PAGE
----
World: The call for more tax transparency
17 June 2014
Posted by: Author: Catherine McLean
Author: Catherine McLean (EY Tax Insights)
The profile of corporate tax has changed considerably in recent years. Stories about the tax affairs of multinational companies can often be found on the front pages of newspapers around the world. At the same time, given their own financial challenges, many governments are seeking to increase tax revenues through legislative reforms and greater audit scrutiny by their tax authorities.
This increased visibility has stirred the interest of an ever wider variety of stakeholders who want to know how companies manage their tax affairs – in particular, how much tax they pay, and in which jurisdictions these taxes are paid. While corporations, investors and tax authorities have always paid close attention to tax, non-governmental organizations and the wider public have increasingly joined these groups.
The growing interest of companies’ tax affairs
Companies must now consider a greater number of interests when managing their tax affairs. While still important, it is no longer sufficient for companies to merely focus on increasing shareholder value and complying with tax laws. Demands from tax activists and the general public that companies pay a "fair” amount of tax are difficult to ignore — especially since social media provides them with a prominent platform from which to advocate for their cause.
Governmental and non-governmental stakeholders alike are also calling for increased transparency of tax affairs. In light of these conflicting interests and demands, a carefully considered and thoroughly implemented tax policy can be a vital tool for companies. Corporate boards should be heavily involved in formulating these policies, and also need to ensure that appropriate governance of the policies is in place once they are implemented.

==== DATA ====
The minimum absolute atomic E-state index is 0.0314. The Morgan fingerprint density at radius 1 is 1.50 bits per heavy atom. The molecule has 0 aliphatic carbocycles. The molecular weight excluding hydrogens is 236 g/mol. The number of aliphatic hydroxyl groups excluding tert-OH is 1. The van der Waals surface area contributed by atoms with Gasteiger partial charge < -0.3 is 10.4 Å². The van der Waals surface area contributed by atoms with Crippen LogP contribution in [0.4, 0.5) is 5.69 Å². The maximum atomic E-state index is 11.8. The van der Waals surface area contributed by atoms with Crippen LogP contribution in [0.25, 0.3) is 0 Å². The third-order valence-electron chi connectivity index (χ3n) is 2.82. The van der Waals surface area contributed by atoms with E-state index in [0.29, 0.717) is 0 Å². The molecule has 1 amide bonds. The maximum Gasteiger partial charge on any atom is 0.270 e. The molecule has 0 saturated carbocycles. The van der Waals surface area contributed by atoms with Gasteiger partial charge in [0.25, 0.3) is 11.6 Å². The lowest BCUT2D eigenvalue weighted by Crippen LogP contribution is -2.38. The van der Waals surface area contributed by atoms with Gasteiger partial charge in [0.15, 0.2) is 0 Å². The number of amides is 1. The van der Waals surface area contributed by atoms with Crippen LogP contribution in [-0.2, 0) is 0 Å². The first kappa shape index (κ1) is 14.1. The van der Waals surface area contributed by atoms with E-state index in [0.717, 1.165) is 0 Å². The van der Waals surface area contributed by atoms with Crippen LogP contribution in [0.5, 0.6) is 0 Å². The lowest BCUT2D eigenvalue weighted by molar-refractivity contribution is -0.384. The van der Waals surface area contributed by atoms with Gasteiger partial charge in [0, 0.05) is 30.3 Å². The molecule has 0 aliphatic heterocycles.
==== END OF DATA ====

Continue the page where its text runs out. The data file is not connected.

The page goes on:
Creating and implementing an effective tax policy
An effective policy is one that outlines the company’s responsibilities, articulated by the board of directors, to all executives, as well as those employees directly involved in the tax function. Companies must also ensure that the tax policy is understood and implemented uniformly around the globe.
The tax policy, as well as decisions and planning made under the policy, should be reviewed regularly as a result of the dynamic tax and business environments that multinational companies operate in today.
The OECD warned in its 2013 report Addressing Base Erosion and Profit Shifting that common and legal tax strategies of the past may need to be reassessed. The OECD report noted that "aggressive tax strategies can be detrimental to shareholders’ interests, particularly in the medium to long term, because they are high risk and the costs of failure can be significant, and also from the point of view of reputation.”
- Firms should consider how to address the changing tax environment and diverging interests of stakeholders.
- The development of a comprehensive tax policy, guided by the board of directors, can be a key tool.
- One way to communicate with outside stakeholders is to outline the tax strategy in the annual report. One-fifth of FTSE 100 companies currently do so.
This article first appeared on taxinsights.ey.com.